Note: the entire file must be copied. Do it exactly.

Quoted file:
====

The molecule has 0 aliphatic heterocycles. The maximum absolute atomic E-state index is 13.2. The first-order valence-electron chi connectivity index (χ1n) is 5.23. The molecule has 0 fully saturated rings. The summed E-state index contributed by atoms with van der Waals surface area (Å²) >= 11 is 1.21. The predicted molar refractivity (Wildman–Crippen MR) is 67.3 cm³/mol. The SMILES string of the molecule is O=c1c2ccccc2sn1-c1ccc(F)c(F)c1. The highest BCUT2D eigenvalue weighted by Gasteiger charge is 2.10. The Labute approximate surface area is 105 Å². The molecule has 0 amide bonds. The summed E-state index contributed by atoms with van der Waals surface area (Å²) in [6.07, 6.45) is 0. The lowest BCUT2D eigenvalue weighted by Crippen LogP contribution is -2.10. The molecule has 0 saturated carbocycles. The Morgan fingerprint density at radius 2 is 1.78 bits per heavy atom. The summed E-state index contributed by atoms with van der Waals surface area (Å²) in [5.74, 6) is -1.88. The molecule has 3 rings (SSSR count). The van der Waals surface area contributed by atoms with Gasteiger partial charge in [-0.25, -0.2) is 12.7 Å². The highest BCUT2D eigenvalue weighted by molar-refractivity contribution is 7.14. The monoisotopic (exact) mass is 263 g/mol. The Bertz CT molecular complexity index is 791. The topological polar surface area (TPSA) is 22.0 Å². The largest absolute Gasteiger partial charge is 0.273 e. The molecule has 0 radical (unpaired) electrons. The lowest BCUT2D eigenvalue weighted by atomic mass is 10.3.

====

The molecule has 0 aliphatic heterocycles. The maximum absolute atomic E-state index is 13.2. The first-order valence-electron chi connectivity index (χ1n) is 5.23. The molecule has 0 fully saturated rings. The summed E-state index contributed by atoms with van der Waals surface area (Å²) >= 11 is 1.21. The predicted molar refractivity (Wildman–Crippen MR) is 67.3 cm³/mol. The SMILES string of the molecule is O=c1c2ccccc2sn1-c1ccc(F)c(F)c1. The highest BCUT2D eigenvalue weighted by Gasteiger charge is 2.10. The Labute approximate surface area is 105 Å². The molecule has 0 amide bonds. The summed E-state index contributed by atoms with van der Waals surface area (Å²) in [6.07, 6.45) is 0. The lowest BCUT2D eigenvalue weighted by Crippen LogP contribution is -2.10. The molecule has 0 saturated carbocycles. The Morgan fingerprint density at radius 2 is 1.78 bits per heavy atom. The summed E-state index contributed by atoms with van der Waals surface area (Å²) in [5.74, 6) is -1.88. The molecule has 3 rings (SSSR count). The van der Waals surface area contributed by atoms with Gasteiger partial charge in [-0.25, -0.2) is 12.7 Å². The highest BCUT2D eigenvalue weighted by molar-refractivity contribution is 7.14. The monoisotopic (exact) mass is 263 g/mol. The Bertz CT molecular complexity index is 791. The topological polar surface area (TPSA) is 22.0 Å². The largest absolute Gasteiger partial charge is 0.273 e. The molecule has 0 radical (unpaired) electrons. The lowest BCUT2D eigenvalue weighted by atomic mass is 10.3.